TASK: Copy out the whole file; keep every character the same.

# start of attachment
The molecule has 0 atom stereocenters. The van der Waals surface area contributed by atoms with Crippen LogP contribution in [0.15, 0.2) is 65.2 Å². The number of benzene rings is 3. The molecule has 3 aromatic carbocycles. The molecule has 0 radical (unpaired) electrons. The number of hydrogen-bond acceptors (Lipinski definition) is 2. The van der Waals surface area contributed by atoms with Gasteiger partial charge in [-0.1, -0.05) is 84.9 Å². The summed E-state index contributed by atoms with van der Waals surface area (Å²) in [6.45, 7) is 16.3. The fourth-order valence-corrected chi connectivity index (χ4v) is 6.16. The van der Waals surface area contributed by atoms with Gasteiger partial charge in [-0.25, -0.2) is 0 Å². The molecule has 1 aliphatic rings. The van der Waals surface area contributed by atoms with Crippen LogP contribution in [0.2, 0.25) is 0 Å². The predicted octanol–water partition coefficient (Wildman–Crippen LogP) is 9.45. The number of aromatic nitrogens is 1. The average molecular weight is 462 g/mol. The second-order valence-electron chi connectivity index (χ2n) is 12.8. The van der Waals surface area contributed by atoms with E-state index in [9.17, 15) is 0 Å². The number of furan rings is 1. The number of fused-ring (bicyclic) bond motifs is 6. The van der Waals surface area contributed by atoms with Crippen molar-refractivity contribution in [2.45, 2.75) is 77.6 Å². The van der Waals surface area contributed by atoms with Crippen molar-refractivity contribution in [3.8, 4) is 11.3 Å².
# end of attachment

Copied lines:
The molecule has 0 atom stereocenters. The van der Waals surface area contributed by atoms with Crippen LogP contribution in [0.15, 0.2) is 65.2 Å². The number of benzene rings is 3. The molecule has 3 aromatic carbocycles. The molecule has 0 radical (unpaired) electrons. The number of hydrogen-bond acceptors (Lipinski definition) is 2. The van der Waals surface area contributed by atoms with Gasteiger partial charge in [-0.1, -0.05) is 84.9 Å². The summed E-state index contributed by atoms with van der Waals surface area (Å²) in [6.45, 7) is 16.3. The fourth-order valence-corrected chi connectivity index (χ4v) is 6.16. The van der Waals surface area contributed by atoms with Gasteiger partial charge in [-0.25, -0.2) is 0 Å². The molecule has 1 aliphatic rings. The van der Waals surface area contributed by atoms with Crippen LogP contribution in [0.2, 0.25) is 0 Å². The predicted octanol–water partition coefficient (Wildman–Crippen LogP) is 9.45. The number of aromatic nitrogens is 1. The average molecular weight is 462 g/mol. The second-order valence-electron chi connectivity index (χ2n) is 12.8. The van der Waals surface area contributed by atoms with E-state index in [9.17, 15) is 0 Å². The number of furan rings is 1. The number of fused-ring (bicyclic) bond motifs is 6. The van der Waals surface area contributed by atoms with Crippen molar-refractivity contribution in [2.45, 2.75) is 77.6 Å². The van der Waals surface area contributed by atoms with Crippen molar-refractivity contribution in [3.8, 4) is 11.3 Å².